Turn off the news!
Editor’s note: Learning in the Time of Coronavirus is a multi-part video interview series where, in each episode, we interview folks with a unique perspective on how Covid-19 is affecting education across the world – and how we can keep learning in spite of it.
In this episode, Jody Johnson, Early Childhood Specialist, talks with us about the importance of self-care, particularly in our present world and how we manage constant changes to find peace. “What do we do when our normal, everyday self-care plan goes awry?” And what about the news?
Click or tap here to see the full transcript.
Patrick: Welcome to Learning in the Time of Coronavirus. I am Patrick York, Head of Learning Design for SHARE professional learning. In each episode we interview folks with a unique perspective on Covid-19 is affecting education across the world, and how we can keep learning in spite of it.
My guest today is Jody Johnson, who has a master’s in early childhood education as well as an MEd in Curriculum and Instruction with a concentration in Trauma and Resilience in Education PreK-12. She’s been teaching in higher education for eight years and is an associate professor at Santiago Canyon College in Orange, California. And she’s on two subcommittees for the California Essentials for Childhood Initiative.
I want to get into that in your experience, Jody, but first I want to start with something that came out of another conversation we had, which is – you said, self-care is a very important thing all the time, but especially so now. Can you say a little bit more about that?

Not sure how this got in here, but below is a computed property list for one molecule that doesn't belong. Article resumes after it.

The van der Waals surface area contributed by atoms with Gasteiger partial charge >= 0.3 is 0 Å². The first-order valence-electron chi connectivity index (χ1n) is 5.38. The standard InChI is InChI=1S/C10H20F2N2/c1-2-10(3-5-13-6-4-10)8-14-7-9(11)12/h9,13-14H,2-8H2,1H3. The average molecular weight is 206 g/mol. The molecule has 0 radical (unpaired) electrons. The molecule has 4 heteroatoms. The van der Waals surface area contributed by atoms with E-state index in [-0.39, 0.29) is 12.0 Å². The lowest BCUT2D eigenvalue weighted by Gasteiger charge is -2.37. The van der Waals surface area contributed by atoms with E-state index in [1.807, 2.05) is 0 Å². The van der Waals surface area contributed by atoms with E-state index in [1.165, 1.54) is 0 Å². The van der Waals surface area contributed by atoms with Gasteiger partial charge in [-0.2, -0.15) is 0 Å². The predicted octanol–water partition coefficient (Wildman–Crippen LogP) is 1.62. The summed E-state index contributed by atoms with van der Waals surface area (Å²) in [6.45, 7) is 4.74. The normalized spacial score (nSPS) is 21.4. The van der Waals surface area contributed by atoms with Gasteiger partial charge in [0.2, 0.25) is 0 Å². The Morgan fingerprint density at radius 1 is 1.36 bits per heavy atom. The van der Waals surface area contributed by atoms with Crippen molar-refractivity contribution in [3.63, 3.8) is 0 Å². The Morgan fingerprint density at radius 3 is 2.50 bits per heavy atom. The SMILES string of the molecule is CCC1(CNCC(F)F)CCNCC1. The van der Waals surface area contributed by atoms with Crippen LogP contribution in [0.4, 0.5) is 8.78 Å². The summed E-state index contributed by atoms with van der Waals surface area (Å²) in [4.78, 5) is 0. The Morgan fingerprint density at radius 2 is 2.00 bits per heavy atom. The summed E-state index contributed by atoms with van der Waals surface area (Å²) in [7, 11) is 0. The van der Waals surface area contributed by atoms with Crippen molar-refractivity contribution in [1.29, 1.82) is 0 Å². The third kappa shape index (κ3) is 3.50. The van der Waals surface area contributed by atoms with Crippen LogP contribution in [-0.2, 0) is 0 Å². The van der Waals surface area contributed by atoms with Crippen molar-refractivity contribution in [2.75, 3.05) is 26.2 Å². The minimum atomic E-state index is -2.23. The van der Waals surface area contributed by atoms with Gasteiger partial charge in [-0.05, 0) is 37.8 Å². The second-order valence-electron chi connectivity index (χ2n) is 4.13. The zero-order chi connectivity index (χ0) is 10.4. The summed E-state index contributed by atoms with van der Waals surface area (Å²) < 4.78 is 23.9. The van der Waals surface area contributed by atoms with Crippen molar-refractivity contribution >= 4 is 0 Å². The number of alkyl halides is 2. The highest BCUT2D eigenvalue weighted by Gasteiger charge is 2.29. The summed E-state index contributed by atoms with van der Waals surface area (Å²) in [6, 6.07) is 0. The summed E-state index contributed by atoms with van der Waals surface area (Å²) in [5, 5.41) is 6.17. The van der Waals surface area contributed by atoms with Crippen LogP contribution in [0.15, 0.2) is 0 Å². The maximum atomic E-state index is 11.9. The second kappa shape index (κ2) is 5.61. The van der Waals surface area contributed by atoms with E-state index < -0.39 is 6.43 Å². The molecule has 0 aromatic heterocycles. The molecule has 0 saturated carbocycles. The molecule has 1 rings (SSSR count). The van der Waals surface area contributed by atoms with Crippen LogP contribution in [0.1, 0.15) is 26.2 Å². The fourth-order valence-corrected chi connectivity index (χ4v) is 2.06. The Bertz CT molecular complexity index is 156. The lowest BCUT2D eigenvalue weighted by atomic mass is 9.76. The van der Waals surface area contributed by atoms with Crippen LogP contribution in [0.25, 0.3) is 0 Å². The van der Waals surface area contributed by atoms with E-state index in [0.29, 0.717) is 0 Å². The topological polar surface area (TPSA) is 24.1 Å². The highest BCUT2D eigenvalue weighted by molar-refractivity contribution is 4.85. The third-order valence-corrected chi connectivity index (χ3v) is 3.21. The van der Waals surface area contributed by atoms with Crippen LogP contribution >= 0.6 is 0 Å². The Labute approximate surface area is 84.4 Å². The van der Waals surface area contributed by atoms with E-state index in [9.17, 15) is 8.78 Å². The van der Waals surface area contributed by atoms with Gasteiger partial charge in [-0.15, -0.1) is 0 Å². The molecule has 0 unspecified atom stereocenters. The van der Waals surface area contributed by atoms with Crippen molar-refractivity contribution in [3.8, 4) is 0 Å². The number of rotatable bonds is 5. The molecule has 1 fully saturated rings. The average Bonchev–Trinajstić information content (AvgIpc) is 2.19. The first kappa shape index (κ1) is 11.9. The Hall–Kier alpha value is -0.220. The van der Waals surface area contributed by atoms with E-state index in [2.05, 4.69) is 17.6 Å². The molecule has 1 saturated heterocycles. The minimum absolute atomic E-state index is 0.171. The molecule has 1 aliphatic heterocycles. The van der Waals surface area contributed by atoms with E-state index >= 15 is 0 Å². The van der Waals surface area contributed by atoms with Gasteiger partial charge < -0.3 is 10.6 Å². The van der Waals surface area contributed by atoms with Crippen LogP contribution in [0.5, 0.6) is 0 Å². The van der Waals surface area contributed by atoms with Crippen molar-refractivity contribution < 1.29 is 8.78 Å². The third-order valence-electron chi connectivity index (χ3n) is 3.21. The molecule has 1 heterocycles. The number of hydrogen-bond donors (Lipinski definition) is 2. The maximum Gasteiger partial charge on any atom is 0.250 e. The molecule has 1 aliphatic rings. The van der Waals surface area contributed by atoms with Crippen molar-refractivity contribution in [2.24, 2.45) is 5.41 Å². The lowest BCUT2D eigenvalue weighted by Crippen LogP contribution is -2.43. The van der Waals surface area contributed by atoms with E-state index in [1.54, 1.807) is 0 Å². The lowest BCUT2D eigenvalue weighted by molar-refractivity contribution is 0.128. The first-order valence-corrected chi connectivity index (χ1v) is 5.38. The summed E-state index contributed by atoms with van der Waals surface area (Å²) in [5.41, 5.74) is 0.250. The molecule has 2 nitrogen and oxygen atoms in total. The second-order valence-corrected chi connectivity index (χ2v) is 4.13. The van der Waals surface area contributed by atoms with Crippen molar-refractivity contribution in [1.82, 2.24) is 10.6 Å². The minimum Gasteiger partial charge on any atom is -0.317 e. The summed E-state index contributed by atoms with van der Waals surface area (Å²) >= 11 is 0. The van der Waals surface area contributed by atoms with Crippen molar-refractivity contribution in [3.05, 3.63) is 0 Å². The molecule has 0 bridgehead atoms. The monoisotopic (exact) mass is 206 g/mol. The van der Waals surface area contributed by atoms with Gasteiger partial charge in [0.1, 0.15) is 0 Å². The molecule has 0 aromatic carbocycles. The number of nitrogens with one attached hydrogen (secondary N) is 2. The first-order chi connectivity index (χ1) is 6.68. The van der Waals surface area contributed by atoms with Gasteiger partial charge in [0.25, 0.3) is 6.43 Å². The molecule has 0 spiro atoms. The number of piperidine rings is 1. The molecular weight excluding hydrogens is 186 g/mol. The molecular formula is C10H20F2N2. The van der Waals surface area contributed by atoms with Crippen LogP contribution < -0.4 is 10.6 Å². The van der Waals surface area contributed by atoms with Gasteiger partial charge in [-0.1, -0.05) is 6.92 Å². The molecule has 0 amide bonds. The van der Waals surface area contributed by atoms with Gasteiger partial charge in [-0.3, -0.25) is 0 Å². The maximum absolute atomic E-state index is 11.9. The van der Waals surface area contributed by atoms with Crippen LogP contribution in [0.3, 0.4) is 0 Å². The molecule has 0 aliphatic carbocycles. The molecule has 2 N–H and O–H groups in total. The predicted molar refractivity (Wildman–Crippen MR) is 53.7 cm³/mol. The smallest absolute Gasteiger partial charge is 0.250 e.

Jody: Sure, absolutely. Taking care of ourselves enables us to take care of other people. When we, ourselves, aren’t grounded and feeling safe, when we can’t manage our own emotions, then we’re not really in a place to go help others or even relate to members in our family as well as we can. We’re distracted constantly by what’s going on in the media, and that influences how we feel.
And you’ve heard about the trauma response. There’s a tendency for people to, when they’re stressed, to either fight, flight, or flee — or, as other people say, freeze. And so, I’m noticing in my own household, for example, my husband is freezing right now. He goes to bed, and he just goes to sleep. And he’s cutting off the world. And other people react differently, but a lot of people are reacting that way. With the freezing or flight, they’re going out and gathering the essentials that they need, or think they need, to survive. Like toilet paper! That makes them feel safe. That’s what they need to feel safe. And if that’s what they need to feel safe, or if that’s how they think, even the hoarding part of it is – they feel safe because that’s how they think they’re going to make money.
These are just gut reactions, just jumping to something. But when you have a self-care plan, you can activate that self-care plan on a regular basis to take care of yourself. Just as important is having an emergency self-care plan. And that’s where we’re at right now. What do we do when just our normal everyday self-care plan goes awry?
A self-care plan can be, “I’m going to meditate. I’m going to go for a walk everyday. I’m going to read something inspirational. I’m going to make time for myself. I’m going to do what I need to do to be healthy on a regular basis, and be fully available for other people.”
An emergency self-care plan, which I think is where a lot of people are right now: “What do I do with my normal self-care plan? Is it enough? Who do I turn to for a support system? What can I do that is going to help me become regulated when I feel like my life’s out of control; I don’t have choices? I no longer have the choices that I normally have when I go to the grocery store; how I meet.” Things like that. So that’s why there’s self-care plan, and then there’s a need for an emergency self-care plan, which is so important right now.